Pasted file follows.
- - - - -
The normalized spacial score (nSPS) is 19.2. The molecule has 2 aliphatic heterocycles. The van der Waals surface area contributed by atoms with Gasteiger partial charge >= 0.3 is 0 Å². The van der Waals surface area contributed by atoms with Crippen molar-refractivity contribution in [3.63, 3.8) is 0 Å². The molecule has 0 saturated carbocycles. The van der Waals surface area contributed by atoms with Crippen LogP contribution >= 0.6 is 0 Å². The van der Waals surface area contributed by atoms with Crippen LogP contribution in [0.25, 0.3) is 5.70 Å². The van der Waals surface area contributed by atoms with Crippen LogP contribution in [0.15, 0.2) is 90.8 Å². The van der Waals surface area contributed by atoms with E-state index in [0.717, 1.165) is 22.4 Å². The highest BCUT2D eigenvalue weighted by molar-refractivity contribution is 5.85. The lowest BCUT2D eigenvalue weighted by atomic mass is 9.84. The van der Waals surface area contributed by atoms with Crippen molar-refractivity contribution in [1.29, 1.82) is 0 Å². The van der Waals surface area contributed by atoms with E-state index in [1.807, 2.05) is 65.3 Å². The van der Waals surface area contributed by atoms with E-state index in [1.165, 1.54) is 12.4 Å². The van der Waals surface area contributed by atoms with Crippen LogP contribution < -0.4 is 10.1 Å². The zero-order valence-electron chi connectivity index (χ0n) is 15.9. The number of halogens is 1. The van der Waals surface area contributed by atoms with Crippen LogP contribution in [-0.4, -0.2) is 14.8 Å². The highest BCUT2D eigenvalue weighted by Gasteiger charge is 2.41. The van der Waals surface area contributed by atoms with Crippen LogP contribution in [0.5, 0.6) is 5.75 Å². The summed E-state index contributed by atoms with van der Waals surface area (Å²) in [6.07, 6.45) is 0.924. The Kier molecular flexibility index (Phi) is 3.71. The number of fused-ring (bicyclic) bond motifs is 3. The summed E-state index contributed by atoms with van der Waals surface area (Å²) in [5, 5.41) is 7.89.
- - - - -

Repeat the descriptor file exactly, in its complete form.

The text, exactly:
The normalized spacial score (nSPS) is 19.2. The molecule has 2 aliphatic heterocycles. The van der Waals surface area contributed by atoms with Gasteiger partial charge >= 0.3 is 0 Å². The van der Waals surface area contributed by atoms with Crippen molar-refractivity contribution in [3.63, 3.8) is 0 Å². The molecule has 0 saturated carbocycles. The van der Waals surface area contributed by atoms with Crippen LogP contribution >= 0.6 is 0 Å². The van der Waals surface area contributed by atoms with Crippen LogP contribution in [0.25, 0.3) is 5.70 Å². The van der Waals surface area contributed by atoms with Crippen LogP contribution in [0.15, 0.2) is 90.8 Å². The van der Waals surface area contributed by atoms with E-state index in [0.717, 1.165) is 22.4 Å². The highest BCUT2D eigenvalue weighted by molar-refractivity contribution is 5.85. The lowest BCUT2D eigenvalue weighted by atomic mass is 9.84. The van der Waals surface area contributed by atoms with Crippen molar-refractivity contribution in [1.29, 1.82) is 0 Å². The van der Waals surface area contributed by atoms with E-state index in [1.807, 2.05) is 65.3 Å². The van der Waals surface area contributed by atoms with E-state index in [1.165, 1.54) is 12.4 Å². The van der Waals surface area contributed by atoms with Crippen LogP contribution < -0.4 is 10.1 Å². The zero-order valence-electron chi connectivity index (χ0n) is 15.9. The number of halogens is 1. The van der Waals surface area contributed by atoms with Crippen LogP contribution in [-0.4, -0.2) is 14.8 Å². The highest BCUT2D eigenvalue weighted by Gasteiger charge is 2.41. The van der Waals surface area contributed by atoms with Crippen LogP contribution in [0.5, 0.6) is 5.75 Å². The summed E-state index contributed by atoms with van der Waals surface area (Å²) in [6.07, 6.45) is 0.924. The Kier molecular flexibility index (Phi) is 3.71. The number of fused-ring (bicyclic) bond motifs is 3. The summed E-state index contributed by atoms with van der Waals surface area (Å²) in [5, 5.41) is 7.89.